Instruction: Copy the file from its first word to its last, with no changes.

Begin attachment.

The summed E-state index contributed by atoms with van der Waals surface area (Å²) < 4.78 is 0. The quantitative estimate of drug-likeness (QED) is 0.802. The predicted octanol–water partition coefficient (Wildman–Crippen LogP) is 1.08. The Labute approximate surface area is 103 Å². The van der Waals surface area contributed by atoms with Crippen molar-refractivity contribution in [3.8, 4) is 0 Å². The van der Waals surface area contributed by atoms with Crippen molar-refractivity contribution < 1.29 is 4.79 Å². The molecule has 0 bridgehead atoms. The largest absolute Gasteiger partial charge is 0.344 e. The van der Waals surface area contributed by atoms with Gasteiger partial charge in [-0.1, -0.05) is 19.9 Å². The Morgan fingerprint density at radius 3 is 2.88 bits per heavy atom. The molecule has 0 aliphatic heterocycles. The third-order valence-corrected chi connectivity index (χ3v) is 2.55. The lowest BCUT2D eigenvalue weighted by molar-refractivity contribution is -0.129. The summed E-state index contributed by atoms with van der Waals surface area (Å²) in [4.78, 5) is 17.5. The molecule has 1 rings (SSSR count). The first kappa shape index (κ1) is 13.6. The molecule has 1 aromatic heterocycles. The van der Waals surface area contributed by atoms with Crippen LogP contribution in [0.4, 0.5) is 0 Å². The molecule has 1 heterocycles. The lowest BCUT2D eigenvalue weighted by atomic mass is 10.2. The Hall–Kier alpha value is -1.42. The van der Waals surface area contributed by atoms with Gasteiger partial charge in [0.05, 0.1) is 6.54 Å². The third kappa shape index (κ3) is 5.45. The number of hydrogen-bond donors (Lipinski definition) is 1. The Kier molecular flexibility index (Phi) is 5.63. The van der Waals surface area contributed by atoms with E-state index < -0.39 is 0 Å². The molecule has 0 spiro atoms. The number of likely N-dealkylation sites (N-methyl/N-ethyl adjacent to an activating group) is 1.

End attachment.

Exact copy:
The summed E-state index contributed by atoms with van der Waals surface area (Å²) < 4.78 is 0. The quantitative estimate of drug-likeness (QED) is 0.802. The predicted octanol–water partition coefficient (Wildman–Crippen LogP) is 1.08. The Labute approximate surface area is 103 Å². The van der Waals surface area contributed by atoms with Crippen molar-refractivity contribution in [3.8, 4) is 0 Å². The van der Waals surface area contributed by atoms with Crippen molar-refractivity contribution < 1.29 is 4.79 Å². The molecule has 0 bridgehead atoms. The largest absolute Gasteiger partial charge is 0.344 e. The van der Waals surface area contributed by atoms with Gasteiger partial charge in [-0.1, -0.05) is 19.9 Å². The Morgan fingerprint density at radius 3 is 2.88 bits per heavy atom. The molecule has 0 aliphatic heterocycles. The third-order valence-corrected chi connectivity index (χ3v) is 2.55. The lowest BCUT2D eigenvalue weighted by molar-refractivity contribution is -0.129. The summed E-state index contributed by atoms with van der Waals surface area (Å²) in [4.78, 5) is 17.5. The molecule has 1 rings (SSSR count). The first kappa shape index (κ1) is 13.6. The molecule has 1 aromatic heterocycles. The van der Waals surface area contributed by atoms with Crippen LogP contribution in [0.4, 0.5) is 0 Å². The molecule has 1 heterocycles. The lowest BCUT2D eigenvalue weighted by atomic mass is 10.2. The Hall–Kier alpha value is -1.42. The van der Waals surface area contributed by atoms with Gasteiger partial charge in [0.05, 0.1) is 6.54 Å². The third kappa shape index (κ3) is 5.45. The number of hydrogen-bond donors (Lipinski definition) is 1. The Kier molecular flexibility index (Phi) is 5.63. The van der Waals surface area contributed by atoms with E-state index < -0.39 is 0 Å². The molecule has 0 spiro atoms. The number of likely N-dealkylation sites (N-methyl/N-ethyl adjacent to an activating group) is 1.